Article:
Flu, shortened from influenza, is an infection of the upper respiratory system which is extremely contagious. Although the common cold and flu share similar symptoms, they are quite different infections. Flu is caused by a specific group of viruses known as the influenza virus whereas colds can be caused by over 200 viruses.
There are a number of different strains of flu, such as swine flu and avian flu (also known as bird flu), with more forming as the virus mutates. This is why people continue to come down with the flu each year and that there is the need to renew the flu vaccination each winter.
The flu virus can be spread from one person to the next from day one and before symptoms appear. Hence, it is possible to spread the flu before one notices symptoms.
Flu is caused by the influenza virus. There are three main types of this virus simply known as A, B and C:
- Influenza virus type A – this is the most common type and causes annual outbreaks of flu
- Influenza virus type B – this is less common, causing outbreaks every three to five years
- Influenza virus type C – this type of virus presents the mildest symptoms, often similar to those of a cold.
Flu viruses mutate every year. This means that immunity developed to one type of virus will be unlikely to protect you the following year as the virus changes.
You can be infected with a flu virus for up to two days before symptoms appear. Unlike a cold, when flu symptoms appear, they arrive quickly and often unexpectedly.
Flu symptoms generally follow a specific pattern, starting with a fever, excessive sweating or night sweats and aching muscles, developing into cold-like symptoms and leaving you feeling fatigued for a week or more after the other symptoms have disappeared.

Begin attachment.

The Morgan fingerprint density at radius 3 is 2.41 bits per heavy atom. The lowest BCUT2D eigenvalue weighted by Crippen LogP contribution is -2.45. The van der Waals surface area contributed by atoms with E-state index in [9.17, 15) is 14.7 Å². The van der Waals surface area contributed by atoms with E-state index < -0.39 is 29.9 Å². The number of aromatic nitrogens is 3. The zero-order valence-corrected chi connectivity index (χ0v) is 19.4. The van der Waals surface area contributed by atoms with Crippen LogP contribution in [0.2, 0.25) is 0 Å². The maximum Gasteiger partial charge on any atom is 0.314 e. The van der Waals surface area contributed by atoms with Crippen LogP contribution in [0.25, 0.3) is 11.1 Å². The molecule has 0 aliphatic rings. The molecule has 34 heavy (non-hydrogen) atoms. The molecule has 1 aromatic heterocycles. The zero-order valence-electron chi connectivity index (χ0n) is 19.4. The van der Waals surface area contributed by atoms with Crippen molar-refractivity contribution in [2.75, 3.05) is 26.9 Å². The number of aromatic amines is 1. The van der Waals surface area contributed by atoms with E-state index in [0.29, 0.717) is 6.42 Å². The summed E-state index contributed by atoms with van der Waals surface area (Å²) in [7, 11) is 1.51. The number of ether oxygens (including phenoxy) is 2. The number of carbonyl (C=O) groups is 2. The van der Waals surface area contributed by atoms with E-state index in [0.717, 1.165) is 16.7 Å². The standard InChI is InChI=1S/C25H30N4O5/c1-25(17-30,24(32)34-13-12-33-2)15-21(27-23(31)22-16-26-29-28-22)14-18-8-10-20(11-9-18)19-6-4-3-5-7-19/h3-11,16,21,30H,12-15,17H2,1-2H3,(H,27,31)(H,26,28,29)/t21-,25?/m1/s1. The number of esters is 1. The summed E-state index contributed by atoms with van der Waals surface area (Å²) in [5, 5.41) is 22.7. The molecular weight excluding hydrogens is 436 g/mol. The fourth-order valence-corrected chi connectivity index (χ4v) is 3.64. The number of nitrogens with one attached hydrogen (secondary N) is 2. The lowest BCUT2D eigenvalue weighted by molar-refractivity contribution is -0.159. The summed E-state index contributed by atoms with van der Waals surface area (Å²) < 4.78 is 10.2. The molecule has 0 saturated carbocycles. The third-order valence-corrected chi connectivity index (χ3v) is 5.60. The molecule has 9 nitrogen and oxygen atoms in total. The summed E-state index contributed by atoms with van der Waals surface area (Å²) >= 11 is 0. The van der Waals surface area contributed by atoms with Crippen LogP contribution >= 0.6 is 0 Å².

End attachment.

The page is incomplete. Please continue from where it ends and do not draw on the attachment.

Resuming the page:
In some people with a weakened immune system, flu symptoms can be more severe with complications and it is important to seek medical attention.
Flu symptoms overlap with symptoms of the common cold. Severe symptoms of cold are often interpreted as flu. In reality, it is difficult to tell the difference between a cold and flu without medical tests to identify the viral cause.
There is not a specific cure for flu. Antibiotics have no effect as they act on bacteria, not viruses.
However, there is a range of treatments which will help with the symptoms of flu, and speed up recovery. These include:
- Conventional medicines – these range from painkillers such as aspirin, paracetamol and ibuprofen to antiviral drugs (mainly oseltamivir and zanamivir)
- Herbal remedies – many people look for a herbal remedy such as Echinacea to strengthen their immune system
- Home remedies – there is a variety of remedies for flu which can be found in your kitchen cupboard. An example is a cup of tea which will keep you hydrated, as well as the warmth soothing your throat, with the steam clearing a blocked nose.
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There are measures you can take to prevent picking up flu infections. The flu jab (flu vaccination) is usually advised by doctors for certain groups of people, such as the over 65s, pregnant women and those who have a weaker immune system.
As well as this, there are certain lifestyle steps which you can employ to reduce your chances of getting the flu.
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In many cases, flu is unpleasant while it lasts but does not require medical attention to get better. However, in some cases it is advisable to see a doctor.
It is important to remember that the flu is not just a bad cold but has the potential to be a serious health risk particularly among children, the elderly and those with an underlying health condition.
If you experience severe or persistent symptoms or develop a complication of the flu such as a persistent cough or severe fever, it may be necessary to go to the doctor. If you are worried about your condition, it is always important to seek medical attention.